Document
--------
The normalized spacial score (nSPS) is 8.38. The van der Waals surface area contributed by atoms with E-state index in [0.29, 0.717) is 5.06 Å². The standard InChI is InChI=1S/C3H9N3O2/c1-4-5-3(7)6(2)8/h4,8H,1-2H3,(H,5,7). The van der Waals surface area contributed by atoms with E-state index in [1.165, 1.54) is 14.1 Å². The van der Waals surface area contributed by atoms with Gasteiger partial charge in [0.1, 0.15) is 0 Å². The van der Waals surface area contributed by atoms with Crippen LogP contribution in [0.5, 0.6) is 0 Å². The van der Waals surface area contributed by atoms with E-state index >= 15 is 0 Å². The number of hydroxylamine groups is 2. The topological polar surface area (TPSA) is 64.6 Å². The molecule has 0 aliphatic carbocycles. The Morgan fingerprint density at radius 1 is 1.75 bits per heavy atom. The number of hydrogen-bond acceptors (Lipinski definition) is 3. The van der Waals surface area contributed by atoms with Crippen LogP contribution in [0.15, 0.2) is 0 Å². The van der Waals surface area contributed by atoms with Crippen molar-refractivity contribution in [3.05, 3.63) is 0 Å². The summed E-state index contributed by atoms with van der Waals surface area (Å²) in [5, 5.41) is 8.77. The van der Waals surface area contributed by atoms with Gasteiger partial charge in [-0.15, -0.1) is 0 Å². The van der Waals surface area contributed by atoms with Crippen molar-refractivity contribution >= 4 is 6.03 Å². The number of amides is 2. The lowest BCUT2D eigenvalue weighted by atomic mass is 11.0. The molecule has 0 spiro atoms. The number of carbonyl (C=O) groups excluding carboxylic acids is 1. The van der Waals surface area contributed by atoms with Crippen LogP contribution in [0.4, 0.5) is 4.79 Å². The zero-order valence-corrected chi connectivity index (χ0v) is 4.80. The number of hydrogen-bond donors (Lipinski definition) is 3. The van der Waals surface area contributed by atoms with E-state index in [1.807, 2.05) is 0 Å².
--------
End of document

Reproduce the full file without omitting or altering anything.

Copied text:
The normalized spacial score (nSPS) is 8.38. The van der Waals surface area contributed by atoms with E-state index in [0.29, 0.717) is 5.06 Å². The standard InChI is InChI=1S/C3H9N3O2/c1-4-5-3(7)6(2)8/h4,8H,1-2H3,(H,5,7). The van der Waals surface area contributed by atoms with E-state index in [1.165, 1.54) is 14.1 Å². The van der Waals surface area contributed by atoms with Gasteiger partial charge in [0.1, 0.15) is 0 Å². The van der Waals surface area contributed by atoms with Crippen LogP contribution in [0.5, 0.6) is 0 Å². The van der Waals surface area contributed by atoms with E-state index >= 15 is 0 Å². The number of hydroxylamine groups is 2. The topological polar surface area (TPSA) is 64.6 Å². The molecule has 0 aliphatic carbocycles. The Morgan fingerprint density at radius 1 is 1.75 bits per heavy atom. The number of hydrogen-bond acceptors (Lipinski definition) is 3. The van der Waals surface area contributed by atoms with Crippen LogP contribution in [0.15, 0.2) is 0 Å². The van der Waals surface area contributed by atoms with Crippen molar-refractivity contribution in [3.05, 3.63) is 0 Å². The summed E-state index contributed by atoms with van der Waals surface area (Å²) in [5, 5.41) is 8.77. The van der Waals surface area contributed by atoms with Gasteiger partial charge in [-0.15, -0.1) is 0 Å². The van der Waals surface area contributed by atoms with Crippen molar-refractivity contribution >= 4 is 6.03 Å². The number of amides is 2. The lowest BCUT2D eigenvalue weighted by atomic mass is 11.0. The molecule has 0 spiro atoms. The number of carbonyl (C=O) groups excluding carboxylic acids is 1. The van der Waals surface area contributed by atoms with Crippen LogP contribution in [0.4, 0.5) is 4.79 Å². The zero-order valence-corrected chi connectivity index (χ0v) is 4.80. The number of hydrogen-bond donors (Lipinski definition) is 3. The van der Waals surface area contributed by atoms with E-state index in [1.807, 2.05) is 0 Å².